Turkey to scrap EU deal if visa waivers not forthcoming: FM
Iran Press TV
Mon Aug 1, 2016 5:9AM
Turkey says it will "back away" from a refugee deal it has struck with the European Union (EU) if the bloc does not grant Turkish nationals visa-free travel to Europe.
Foreign Minister Mevlut Cavusoglu has told the German newspaper Frankfurter Allgemeine Zeitung that the refugee deal had worked due to "very serious measures" taken by Turkey, without specifying which measures.
He further said in the interview – which is to be fully published in the daily's Monday edition – that the success of the agreement now depends on the European side.
"All that is dependent on the cancellation of the visa requirement for our citizens, which is also an item in the agreement of March 18," Cavusoglu said.
The agreement, which the two sides signed in March, has been meant to stem the flow of irregular refugees into Europe. Under the deal, Turkey has committed to taking back all the asylum seekers and refugees who have used the Aegean Sea to illegally reach Greece. In return, Ankara has been promised financial aid, the acceleration of visa liberalization talks and progress in its EU membership negotiations.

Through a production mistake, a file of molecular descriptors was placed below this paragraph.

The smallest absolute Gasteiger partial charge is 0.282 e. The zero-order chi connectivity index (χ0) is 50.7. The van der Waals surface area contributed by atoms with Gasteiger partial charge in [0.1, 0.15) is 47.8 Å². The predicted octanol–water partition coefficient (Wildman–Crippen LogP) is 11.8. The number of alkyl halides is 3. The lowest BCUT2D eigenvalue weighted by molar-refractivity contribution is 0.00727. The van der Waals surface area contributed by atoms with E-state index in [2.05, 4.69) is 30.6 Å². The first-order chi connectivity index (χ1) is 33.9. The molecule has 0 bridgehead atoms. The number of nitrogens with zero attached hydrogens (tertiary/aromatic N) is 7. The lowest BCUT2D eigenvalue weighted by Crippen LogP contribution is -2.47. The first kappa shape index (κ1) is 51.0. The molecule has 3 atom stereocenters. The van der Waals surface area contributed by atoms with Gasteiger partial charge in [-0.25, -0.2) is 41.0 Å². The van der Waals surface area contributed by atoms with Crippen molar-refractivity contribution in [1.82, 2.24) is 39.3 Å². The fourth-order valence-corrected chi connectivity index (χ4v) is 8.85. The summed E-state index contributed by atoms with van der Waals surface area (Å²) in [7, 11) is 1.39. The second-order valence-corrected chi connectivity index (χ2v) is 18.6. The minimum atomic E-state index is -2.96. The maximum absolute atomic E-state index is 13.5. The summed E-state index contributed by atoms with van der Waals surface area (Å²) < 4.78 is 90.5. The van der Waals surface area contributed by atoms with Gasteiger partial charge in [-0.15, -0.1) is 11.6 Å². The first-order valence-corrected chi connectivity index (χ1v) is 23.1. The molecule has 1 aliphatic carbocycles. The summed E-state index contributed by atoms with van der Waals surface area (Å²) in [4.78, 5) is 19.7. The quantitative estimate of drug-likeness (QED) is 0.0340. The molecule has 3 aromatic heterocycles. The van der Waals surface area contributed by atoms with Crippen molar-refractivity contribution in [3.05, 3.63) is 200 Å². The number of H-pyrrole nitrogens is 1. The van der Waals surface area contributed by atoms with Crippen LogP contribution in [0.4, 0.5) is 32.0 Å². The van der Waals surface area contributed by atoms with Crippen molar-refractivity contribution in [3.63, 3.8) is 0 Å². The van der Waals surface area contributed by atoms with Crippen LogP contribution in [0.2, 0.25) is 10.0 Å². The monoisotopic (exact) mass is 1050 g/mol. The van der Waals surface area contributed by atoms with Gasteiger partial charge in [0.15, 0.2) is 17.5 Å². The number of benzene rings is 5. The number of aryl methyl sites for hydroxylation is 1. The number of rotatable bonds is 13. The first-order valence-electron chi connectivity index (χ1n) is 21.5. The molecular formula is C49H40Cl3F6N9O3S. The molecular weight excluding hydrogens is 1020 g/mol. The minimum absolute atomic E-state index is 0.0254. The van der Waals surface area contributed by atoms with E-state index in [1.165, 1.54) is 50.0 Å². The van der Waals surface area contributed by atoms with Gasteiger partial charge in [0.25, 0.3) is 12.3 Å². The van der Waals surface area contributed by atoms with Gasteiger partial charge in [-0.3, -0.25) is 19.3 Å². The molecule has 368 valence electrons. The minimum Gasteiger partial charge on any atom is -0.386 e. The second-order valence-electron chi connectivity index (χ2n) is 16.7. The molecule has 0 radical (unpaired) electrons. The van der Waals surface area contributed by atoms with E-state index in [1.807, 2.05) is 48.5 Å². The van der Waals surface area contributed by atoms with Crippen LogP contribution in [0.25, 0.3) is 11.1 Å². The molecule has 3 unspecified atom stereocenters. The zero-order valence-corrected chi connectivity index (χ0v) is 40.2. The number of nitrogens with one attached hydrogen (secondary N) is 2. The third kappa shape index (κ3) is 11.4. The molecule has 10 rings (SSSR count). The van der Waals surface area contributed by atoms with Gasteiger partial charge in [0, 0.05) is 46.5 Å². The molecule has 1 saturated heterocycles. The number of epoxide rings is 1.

The two sides have been negotiating a sub-deal under which Turkish nationals would be allowed visa-free travel to Europe. Efforts to reach that deal, however, have been hampered by Turkey's refusal to revise its anti-terrorism laws, which the EU says are too broad, as well as a Turkish government crackdown following a failed coup.
"If visa liberalization does not follow, we will be forced to back away from the deal on taking back (refugees) and the agreement of March 18," Cavusoglu said in his interview.
He also urged the EU to determine a precise date for granting visa waivers. "It could be the beginning or middle of October, but we are waiting for a firm date."
European Commissioner Guenther Oettinger has recently ruled out granting visa-free travel for Turks this year because of Ankara's crackdown on coup suspects.
So far, over 60,000 people in the Turkish military, judiciary, civil services and schools have been detained, dismissed or suspended over suspected links with US-based opposition cleric Fethullah Gulen, whom Ankara blames for the botched coup.
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